Paul Helm on Word and Spirit in Conversion

Tim Brister —  November 1, 2007 — 2 Comments

Paul Helm has posted on his blog an important article entitled “Word and Spirit in Conversion” (incidentally something I have been studying in regards to pneumatological inclusivism). He explains, “In this paper I should like to explore the moral side to conversion and to set out two models of this aspect of conversion which have been widely influential in the history of the Christian church but which, as I shall argue, are at fundamental odds with each other.” What is particularly crucial is how Helm lays out a clear disparity between these two models of justification, viz. justification as inherent righteousness and forensic justification. Here is Helm’s conclusion (emphasis mine):

A widespread current view is that the Reformation conflicts over the nature of justification are now chiefly of historical interest. So Alister McGrath:

On the basis of the above analysis, it will be clear that, there exist real differences between Protestants and Roman Catholics over the matter of justification. The question remains however, as to the significance of these differences. How important, for example, is the distinction between an alien and an intrinsic justifying righteousness? In recent years, there appears to be an increasing sympathy for the view that these differences, although important at the Reformation period, no longer possess the significance they once had.

I happen to think that this view is profoundly wrong. And that, as someone has said, justification is ‘the main hinge on which religion turns’. Important differences about important matters should not be labelled [sic] ‘insignificant’ and then moved off stage. There are still mountains between Geneva and Rome, or rather between the view of justification by an intrinsic righteousness, whether Roman Catholic or Protestant, and justification by an alien righteousness. These mountains continue to impede the achieving of a common mind on the fundamentals of the Christian gospel. But even if you do not share this conviction of mine, but rather agree with Alister McGrath, you may nonetheless be persuaded, by what we have discussed, that although such differences may no longer be of much theological significance, they are nevertheless of considerable ethical importance, and that one feature of this importance is that they profoundly influence views of the place and the character of word and spirit in conversion.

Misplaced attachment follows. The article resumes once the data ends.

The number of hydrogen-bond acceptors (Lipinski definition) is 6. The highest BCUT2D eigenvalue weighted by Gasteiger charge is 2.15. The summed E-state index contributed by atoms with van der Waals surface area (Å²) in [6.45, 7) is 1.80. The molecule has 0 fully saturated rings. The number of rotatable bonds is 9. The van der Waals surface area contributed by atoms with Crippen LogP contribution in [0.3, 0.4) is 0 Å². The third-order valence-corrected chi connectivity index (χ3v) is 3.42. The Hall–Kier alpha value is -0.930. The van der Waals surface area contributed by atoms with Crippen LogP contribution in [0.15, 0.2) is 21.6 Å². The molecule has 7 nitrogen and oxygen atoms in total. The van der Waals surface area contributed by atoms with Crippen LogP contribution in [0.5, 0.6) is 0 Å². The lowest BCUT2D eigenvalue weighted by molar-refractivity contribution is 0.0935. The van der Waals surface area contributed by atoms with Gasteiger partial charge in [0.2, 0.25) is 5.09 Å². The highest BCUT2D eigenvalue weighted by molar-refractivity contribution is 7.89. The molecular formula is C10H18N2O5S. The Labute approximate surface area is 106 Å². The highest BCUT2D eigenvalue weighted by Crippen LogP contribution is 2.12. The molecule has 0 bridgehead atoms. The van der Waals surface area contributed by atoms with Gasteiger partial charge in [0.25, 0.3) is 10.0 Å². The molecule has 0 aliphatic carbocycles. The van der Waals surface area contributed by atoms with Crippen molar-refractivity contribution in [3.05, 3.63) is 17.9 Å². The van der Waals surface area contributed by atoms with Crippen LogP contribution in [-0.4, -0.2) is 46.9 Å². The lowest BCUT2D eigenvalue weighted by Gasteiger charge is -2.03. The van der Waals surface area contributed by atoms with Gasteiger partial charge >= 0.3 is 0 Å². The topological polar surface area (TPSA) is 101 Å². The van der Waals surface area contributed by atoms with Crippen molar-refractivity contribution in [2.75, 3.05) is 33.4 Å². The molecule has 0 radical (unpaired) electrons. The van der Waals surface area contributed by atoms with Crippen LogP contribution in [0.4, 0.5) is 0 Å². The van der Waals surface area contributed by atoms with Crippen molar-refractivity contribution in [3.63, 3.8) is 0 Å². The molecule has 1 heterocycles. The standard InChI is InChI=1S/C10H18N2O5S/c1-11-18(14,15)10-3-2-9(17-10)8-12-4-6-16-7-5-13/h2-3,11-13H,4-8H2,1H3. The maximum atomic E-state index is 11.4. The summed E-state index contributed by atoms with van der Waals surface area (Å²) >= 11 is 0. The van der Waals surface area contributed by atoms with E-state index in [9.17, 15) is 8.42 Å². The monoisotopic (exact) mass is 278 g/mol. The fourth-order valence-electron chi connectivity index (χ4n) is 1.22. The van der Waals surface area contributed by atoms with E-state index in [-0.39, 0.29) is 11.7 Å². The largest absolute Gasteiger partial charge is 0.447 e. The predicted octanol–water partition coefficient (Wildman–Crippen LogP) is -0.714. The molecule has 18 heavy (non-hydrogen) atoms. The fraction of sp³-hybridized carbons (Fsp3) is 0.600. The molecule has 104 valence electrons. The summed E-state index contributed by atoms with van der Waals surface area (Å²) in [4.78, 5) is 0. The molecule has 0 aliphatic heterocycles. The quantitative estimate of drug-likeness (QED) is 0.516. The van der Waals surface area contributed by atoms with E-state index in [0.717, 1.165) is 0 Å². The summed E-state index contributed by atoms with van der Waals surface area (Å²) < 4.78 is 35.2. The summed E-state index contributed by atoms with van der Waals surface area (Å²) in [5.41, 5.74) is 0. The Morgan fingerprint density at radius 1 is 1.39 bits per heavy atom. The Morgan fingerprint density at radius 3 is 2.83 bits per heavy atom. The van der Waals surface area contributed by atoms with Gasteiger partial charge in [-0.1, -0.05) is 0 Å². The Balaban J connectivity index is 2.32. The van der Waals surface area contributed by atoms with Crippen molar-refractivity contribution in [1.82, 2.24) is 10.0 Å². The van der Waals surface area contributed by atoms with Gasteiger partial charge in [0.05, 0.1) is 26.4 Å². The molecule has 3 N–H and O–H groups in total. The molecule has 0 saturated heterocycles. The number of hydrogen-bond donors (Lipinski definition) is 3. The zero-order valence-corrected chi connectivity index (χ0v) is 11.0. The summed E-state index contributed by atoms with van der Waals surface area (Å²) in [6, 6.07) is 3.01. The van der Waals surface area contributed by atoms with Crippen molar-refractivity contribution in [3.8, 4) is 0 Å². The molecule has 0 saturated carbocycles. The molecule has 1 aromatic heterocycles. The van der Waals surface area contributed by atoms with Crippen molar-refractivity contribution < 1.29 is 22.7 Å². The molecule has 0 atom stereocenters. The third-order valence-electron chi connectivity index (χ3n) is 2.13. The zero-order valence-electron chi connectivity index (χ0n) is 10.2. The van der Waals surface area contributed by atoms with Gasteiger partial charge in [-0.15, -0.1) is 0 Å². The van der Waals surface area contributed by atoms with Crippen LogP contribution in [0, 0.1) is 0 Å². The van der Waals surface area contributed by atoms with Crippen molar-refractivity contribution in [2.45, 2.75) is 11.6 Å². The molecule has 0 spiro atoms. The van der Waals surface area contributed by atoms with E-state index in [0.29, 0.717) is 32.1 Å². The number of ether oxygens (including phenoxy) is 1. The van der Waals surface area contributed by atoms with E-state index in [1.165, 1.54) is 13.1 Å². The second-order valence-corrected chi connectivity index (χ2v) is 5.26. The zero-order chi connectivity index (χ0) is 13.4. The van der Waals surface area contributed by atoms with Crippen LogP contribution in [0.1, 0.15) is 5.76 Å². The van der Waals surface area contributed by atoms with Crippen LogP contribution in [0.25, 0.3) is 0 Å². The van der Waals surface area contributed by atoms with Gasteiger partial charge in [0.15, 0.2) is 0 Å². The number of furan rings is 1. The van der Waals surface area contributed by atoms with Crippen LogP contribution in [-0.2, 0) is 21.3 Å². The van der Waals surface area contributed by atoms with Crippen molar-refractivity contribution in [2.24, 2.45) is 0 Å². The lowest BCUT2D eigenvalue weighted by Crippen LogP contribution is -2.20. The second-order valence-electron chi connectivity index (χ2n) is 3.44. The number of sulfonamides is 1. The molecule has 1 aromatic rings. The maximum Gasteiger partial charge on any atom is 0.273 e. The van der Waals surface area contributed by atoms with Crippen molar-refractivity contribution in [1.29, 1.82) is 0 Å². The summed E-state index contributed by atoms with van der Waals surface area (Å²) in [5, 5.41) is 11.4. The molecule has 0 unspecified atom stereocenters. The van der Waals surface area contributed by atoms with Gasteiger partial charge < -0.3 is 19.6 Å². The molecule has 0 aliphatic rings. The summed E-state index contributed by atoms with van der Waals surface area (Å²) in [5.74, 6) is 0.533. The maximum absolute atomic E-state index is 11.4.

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  • http://www.triablogue.blogspot.com Arminibot3000 Model 666

    I might also point out that there is another, often overlooked, and quite subtle result of the view that faith itself is that which constitutes our righteousness before God as opposed to the alien righteousness of Christ imputed to us.

    What is it you ask? Believe it or not, it also relates to the view that “justification by faith alone is the article by which the Reformation stands or falls.”

    Some Reformed theologians throw this out there and don’t stop to think that this isn’t; really true. In Reformed theology, we are justified by faith alone, saved by grace alone. This makes Sola Fide a species of Sola Gratia.

    While Lutherans and Arminians do affirm justification by faith alone, they do so by severing it from Sola Gratia.

    We take our position in the Reformed tradition, expressed negatively as follows:

    1. Against the Lutherans, we deny gratia universalis.
    2. Against the Arminians we deny universal prevenient grace.
    3. Both make the mistake of view grace as quantiative,not qualitative.
    4. The natural result of this is to ultimately infer that something in us, our faith, is either mixed with the righteousness of Christ or stands before God as our righteousness. Both constitute a denial of the imputation of the righteousness of Christ alone, so
    5. The final outworking is to consequently deny Sola Christus.

    As you study and write on this, I would encourage you to point this out.

  • http://timmybrister.wordpress.com/ Timmy Brister

    Mr. Arminibot3000,

    Nice breakdown. In regards to Spirit and Word in inclusivism, a similar Christological fall out occurs, but the division comes when they argue that Christ is an ontological but not epistemological necessity. Inclusivists promote pneumatology to the point of being pneumatocentric (contrary to Christocentric) to uphold universality; the fall out comes when they attempt to reconcile universality with particularity, especially in how the atonement of Christ is connected to those with whom Christ is not an epistemological necessity (the unevangelized who are saved via the mediation of the Holy Spirit and his independent saving mission). In the end, not only does Christ not become an epistemological necessity, but he becomes no longer an epistemological necessity. Ergo, salvation is binarian (of the Father and the Spirit) and not Trinitarian.